Campbell involved the story of Howard Nolan who, in early 2000, was diagnosed with terminal prostate cancer and severe dementia. In February 2001, Nancy Thomas, Howard’s daughter and primary caretaker, went on a vacation and left Howard, then 72 years old, in the care of Nidia Colon, then 58 years old. Nancy and two of Howard’s other children, Christopher and Keith later learned that Nidia married Howard during Nancy’s vacation and subsequently transferred his assets into her name. Howard died in August 2001. That following November, Christopher, Nancy and Keith brought an action against Nidia seeking a judgment declaring her marriage to Howard void and preventing her from getting Howard’s assets. Their complaint contained allegations of lack of capacity, undue influence, conversion and fraud. Cross-motions for summary judgment followed.

Meanwhile, also in November 2001, Christopher filed a petition for probate in the Surrogate’s court seeking admission of Howard’s will dated March 24, 1976. That will stated that, if Howard’s wife predeceased him, his estate was to be divided equally among his children. Nidia filed a right of election which Christopher challenged. The Surrogate’s court stayed the proceedings pending the outcome of the other action.

According to Nancy, during the last three years of Howard’s life, he was forgetful, confused, paranoid and prone to temper outbursts. When she confronted Howard about the marriage in March 2001, he adamantly denied that he was married. Nancy also asserted that Howard kept his will in a safe in his home but that, when he died, Nidia claimed that she was unable to locate it. The will was later produced by Nidia’s attorney.

Nidia asserted that she had met Howard in 1975, after Howard’s first wife died, when Howard was a school principal and Nidia was a school safety officer. She claimed that she had a 25-year relationship with Howard during which he asked her four times to marry. Nidia claimed that she accepted that last offer knowing that Howard’s children would oppose it. She also alleged that, while Howard did have moments of forgetfulness, he seemed to have the requisite mental capacity to enter into marriage vows. Nidia admitted that her relationship with Howard was not exclusive and he dated other women. Christopher’s affidavit stated that Howard jointly owned property with one other woman.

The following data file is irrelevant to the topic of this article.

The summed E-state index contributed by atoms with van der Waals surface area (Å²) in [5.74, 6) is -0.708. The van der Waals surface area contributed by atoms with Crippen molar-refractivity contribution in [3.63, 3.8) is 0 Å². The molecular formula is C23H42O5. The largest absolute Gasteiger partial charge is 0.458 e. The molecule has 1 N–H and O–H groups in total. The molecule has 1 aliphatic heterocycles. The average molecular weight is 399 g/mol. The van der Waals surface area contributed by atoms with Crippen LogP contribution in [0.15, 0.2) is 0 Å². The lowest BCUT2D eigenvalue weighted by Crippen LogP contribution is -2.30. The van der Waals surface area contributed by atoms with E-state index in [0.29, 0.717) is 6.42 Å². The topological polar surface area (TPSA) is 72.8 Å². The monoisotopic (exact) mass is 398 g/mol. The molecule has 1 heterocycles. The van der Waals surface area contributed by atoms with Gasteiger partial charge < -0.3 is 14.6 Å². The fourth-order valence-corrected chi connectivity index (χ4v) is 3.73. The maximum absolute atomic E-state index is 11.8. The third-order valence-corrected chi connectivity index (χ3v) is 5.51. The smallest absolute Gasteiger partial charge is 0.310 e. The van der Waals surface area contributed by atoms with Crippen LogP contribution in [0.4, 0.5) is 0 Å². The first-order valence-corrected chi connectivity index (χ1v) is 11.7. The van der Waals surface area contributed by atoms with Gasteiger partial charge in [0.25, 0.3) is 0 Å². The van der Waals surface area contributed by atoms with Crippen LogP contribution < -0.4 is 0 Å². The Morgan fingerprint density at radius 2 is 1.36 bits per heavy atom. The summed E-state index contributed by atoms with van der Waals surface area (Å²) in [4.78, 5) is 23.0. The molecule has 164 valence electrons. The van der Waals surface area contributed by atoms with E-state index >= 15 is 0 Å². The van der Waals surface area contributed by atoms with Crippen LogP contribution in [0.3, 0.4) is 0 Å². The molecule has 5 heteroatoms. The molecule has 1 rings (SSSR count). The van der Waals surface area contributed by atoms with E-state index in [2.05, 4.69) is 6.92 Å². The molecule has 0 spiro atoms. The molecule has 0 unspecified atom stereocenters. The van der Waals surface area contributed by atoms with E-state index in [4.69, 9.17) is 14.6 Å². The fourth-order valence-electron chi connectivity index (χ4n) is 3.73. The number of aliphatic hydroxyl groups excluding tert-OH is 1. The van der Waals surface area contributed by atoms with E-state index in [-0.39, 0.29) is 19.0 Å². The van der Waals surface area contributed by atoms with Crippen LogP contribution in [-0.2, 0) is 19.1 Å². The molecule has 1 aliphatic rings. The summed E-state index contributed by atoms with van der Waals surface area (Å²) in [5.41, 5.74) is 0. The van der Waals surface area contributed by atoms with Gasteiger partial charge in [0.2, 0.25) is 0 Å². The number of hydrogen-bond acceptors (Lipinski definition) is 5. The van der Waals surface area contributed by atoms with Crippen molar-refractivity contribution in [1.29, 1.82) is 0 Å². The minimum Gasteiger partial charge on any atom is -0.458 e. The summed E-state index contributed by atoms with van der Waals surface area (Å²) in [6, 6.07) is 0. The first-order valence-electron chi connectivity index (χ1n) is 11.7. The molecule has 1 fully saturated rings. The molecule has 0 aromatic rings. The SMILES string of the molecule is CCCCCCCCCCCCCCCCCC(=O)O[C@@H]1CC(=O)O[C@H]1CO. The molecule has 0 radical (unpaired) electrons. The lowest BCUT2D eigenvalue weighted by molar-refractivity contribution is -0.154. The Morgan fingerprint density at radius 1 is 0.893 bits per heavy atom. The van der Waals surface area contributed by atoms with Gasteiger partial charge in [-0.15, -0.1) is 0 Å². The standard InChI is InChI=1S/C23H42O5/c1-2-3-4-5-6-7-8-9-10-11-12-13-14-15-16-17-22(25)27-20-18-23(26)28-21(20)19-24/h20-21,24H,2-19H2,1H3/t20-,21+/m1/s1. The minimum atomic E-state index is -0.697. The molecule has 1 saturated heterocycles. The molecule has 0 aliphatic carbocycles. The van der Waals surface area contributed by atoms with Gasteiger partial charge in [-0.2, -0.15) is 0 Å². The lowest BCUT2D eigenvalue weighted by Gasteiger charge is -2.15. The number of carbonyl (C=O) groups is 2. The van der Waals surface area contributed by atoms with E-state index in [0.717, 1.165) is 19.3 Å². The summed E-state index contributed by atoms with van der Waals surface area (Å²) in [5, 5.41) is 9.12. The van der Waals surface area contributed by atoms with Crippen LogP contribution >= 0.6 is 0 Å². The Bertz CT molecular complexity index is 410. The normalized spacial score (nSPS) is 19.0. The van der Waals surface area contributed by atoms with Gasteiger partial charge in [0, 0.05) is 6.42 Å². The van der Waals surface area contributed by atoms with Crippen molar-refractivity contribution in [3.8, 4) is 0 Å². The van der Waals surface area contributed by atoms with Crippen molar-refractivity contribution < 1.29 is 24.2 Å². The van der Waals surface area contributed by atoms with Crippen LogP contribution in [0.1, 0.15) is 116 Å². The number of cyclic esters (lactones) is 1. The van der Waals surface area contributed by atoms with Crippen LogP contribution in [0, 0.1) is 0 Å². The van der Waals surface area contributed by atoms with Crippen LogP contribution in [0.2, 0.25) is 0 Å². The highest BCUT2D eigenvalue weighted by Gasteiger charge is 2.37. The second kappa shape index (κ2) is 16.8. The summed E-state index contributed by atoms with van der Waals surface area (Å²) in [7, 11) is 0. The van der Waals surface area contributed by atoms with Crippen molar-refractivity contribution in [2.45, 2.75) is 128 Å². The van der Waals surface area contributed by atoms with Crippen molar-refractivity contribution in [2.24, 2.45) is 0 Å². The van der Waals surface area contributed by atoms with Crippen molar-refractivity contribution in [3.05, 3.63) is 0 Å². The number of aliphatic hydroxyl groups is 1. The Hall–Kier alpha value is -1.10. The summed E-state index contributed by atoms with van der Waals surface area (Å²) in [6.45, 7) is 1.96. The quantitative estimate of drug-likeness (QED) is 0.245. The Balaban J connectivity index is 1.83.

The pastor who officiated at the wedding and the two witnesses all averred that Howard knew he was marrying Nidia Colon; however, the pastor later acknowledged that he wouldn’t have performed the ceremony had he known of Howard’s medical condition.

The evidence also showed that Nidia had secretly made herself the sole beneficiary of Howard’s retirement account, then attempted to cover up this fact by falsely stating in two affidavits that Howard made her the sole beneficiary without her knowledge (she later admitted that she had in fact filled out the change-of-beneficiary form). Before she did this, Nidia had been a beneficiary of this retirement account along with Christopher, Keith, Nancy, and Nancy’s son, Peter Thomas.